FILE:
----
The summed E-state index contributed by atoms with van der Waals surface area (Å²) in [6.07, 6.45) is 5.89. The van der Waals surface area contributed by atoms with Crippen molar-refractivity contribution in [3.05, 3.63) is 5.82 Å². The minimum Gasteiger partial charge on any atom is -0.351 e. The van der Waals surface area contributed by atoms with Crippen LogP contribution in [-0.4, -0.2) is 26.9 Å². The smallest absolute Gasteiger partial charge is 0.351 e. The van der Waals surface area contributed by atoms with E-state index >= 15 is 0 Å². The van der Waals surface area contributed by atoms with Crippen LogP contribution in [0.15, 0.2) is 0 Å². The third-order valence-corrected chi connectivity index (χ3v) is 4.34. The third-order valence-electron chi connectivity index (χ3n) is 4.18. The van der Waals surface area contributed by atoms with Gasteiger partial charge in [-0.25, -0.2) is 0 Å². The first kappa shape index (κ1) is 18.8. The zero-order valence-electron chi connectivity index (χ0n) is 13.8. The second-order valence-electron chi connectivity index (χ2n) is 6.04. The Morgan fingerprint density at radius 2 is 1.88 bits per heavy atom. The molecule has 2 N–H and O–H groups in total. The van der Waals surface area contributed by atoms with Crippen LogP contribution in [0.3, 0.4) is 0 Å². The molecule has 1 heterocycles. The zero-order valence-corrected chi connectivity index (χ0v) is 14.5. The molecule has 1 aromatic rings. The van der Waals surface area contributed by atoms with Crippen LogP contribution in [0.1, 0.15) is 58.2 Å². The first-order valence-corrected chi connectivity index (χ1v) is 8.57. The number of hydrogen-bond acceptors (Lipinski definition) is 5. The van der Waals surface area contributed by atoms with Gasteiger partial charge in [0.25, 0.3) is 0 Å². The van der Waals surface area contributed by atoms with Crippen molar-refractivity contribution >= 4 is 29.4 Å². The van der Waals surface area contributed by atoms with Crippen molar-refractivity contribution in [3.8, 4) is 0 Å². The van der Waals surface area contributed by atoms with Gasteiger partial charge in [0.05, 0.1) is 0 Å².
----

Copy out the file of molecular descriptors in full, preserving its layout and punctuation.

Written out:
The summed E-state index contributed by atoms with van der Waals surface area (Å²) in [6.07, 6.45) is 5.89. The van der Waals surface area contributed by atoms with Crippen molar-refractivity contribution in [3.05, 3.63) is 5.82 Å². The minimum Gasteiger partial charge on any atom is -0.351 e. The van der Waals surface area contributed by atoms with Crippen LogP contribution in [-0.4, -0.2) is 26.9 Å². The smallest absolute Gasteiger partial charge is 0.351 e. The van der Waals surface area contributed by atoms with E-state index >= 15 is 0 Å². The van der Waals surface area contributed by atoms with Crippen LogP contribution in [0.15, 0.2) is 0 Å². The third-order valence-corrected chi connectivity index (χ3v) is 4.34. The third-order valence-electron chi connectivity index (χ3n) is 4.18. The van der Waals surface area contributed by atoms with Gasteiger partial charge in [-0.25, -0.2) is 0 Å². The first kappa shape index (κ1) is 18.8. The zero-order valence-electron chi connectivity index (χ0n) is 13.8. The second-order valence-electron chi connectivity index (χ2n) is 6.04. The Morgan fingerprint density at radius 2 is 1.88 bits per heavy atom. The molecule has 2 N–H and O–H groups in total. The van der Waals surface area contributed by atoms with Crippen LogP contribution in [0.3, 0.4) is 0 Å². The molecule has 1 heterocycles. The zero-order valence-corrected chi connectivity index (χ0v) is 14.5. The molecule has 1 aromatic rings. The van der Waals surface area contributed by atoms with Crippen LogP contribution in [0.1, 0.15) is 58.2 Å². The first-order valence-corrected chi connectivity index (χ1v) is 8.57. The number of hydrogen-bond acceptors (Lipinski definition) is 5. The van der Waals surface area contributed by atoms with Gasteiger partial charge in [0.25, 0.3) is 0 Å². The van der Waals surface area contributed by atoms with Crippen molar-refractivity contribution >= 4 is 29.4 Å². The van der Waals surface area contributed by atoms with Crippen molar-refractivity contribution in [3.8, 4) is 0 Å². The van der Waals surface area contributed by atoms with Gasteiger partial charge in [0.05, 0.1) is 0 Å².